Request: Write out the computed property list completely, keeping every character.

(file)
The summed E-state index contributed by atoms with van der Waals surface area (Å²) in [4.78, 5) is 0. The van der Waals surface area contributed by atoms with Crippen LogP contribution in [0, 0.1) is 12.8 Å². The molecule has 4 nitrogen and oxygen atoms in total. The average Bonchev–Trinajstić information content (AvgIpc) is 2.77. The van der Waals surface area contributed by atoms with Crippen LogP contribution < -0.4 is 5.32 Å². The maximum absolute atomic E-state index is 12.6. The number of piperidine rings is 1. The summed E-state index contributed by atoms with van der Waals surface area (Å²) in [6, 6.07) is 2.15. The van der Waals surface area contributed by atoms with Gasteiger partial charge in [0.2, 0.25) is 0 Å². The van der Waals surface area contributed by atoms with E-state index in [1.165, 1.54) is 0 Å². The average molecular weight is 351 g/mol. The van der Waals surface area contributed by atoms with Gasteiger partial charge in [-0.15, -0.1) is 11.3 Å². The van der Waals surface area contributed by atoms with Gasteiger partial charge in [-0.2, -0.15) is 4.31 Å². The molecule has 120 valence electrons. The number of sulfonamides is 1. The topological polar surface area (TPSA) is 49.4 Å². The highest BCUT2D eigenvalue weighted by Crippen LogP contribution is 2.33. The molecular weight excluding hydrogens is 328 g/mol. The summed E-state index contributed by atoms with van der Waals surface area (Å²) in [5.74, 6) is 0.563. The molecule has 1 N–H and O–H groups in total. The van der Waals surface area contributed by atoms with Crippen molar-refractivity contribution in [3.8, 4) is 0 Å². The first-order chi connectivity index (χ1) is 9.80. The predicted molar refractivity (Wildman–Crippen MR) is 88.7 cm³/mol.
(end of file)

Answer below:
The summed E-state index contributed by atoms with van der Waals surface area (Å²) in [4.78, 5) is 0. The van der Waals surface area contributed by atoms with Crippen LogP contribution in [0, 0.1) is 12.8 Å². The molecule has 4 nitrogen and oxygen atoms in total. The average Bonchev–Trinajstić information content (AvgIpc) is 2.77. The van der Waals surface area contributed by atoms with Crippen LogP contribution < -0.4 is 5.32 Å². The maximum absolute atomic E-state index is 12.6. The number of piperidine rings is 1. The summed E-state index contributed by atoms with van der Waals surface area (Å²) in [6, 6.07) is 2.15. The van der Waals surface area contributed by atoms with Gasteiger partial charge in [0.2, 0.25) is 0 Å². The van der Waals surface area contributed by atoms with E-state index in [1.165, 1.54) is 0 Å². The average molecular weight is 351 g/mol. The van der Waals surface area contributed by atoms with Gasteiger partial charge in [-0.15, -0.1) is 11.3 Å². The van der Waals surface area contributed by atoms with Gasteiger partial charge in [-0.2, -0.15) is 4.31 Å². The molecule has 120 valence electrons. The number of sulfonamides is 1. The topological polar surface area (TPSA) is 49.4 Å². The highest BCUT2D eigenvalue weighted by Crippen LogP contribution is 2.33. The molecular weight excluding hydrogens is 328 g/mol. The summed E-state index contributed by atoms with van der Waals surface area (Å²) in [5.74, 6) is 0.563. The molecule has 1 N–H and O–H groups in total. The van der Waals surface area contributed by atoms with Crippen molar-refractivity contribution in [3.8, 4) is 0 Å². The first-order chi connectivity index (χ1) is 9.80. The predicted molar refractivity (Wildman–Crippen MR) is 88.7 cm³/mol.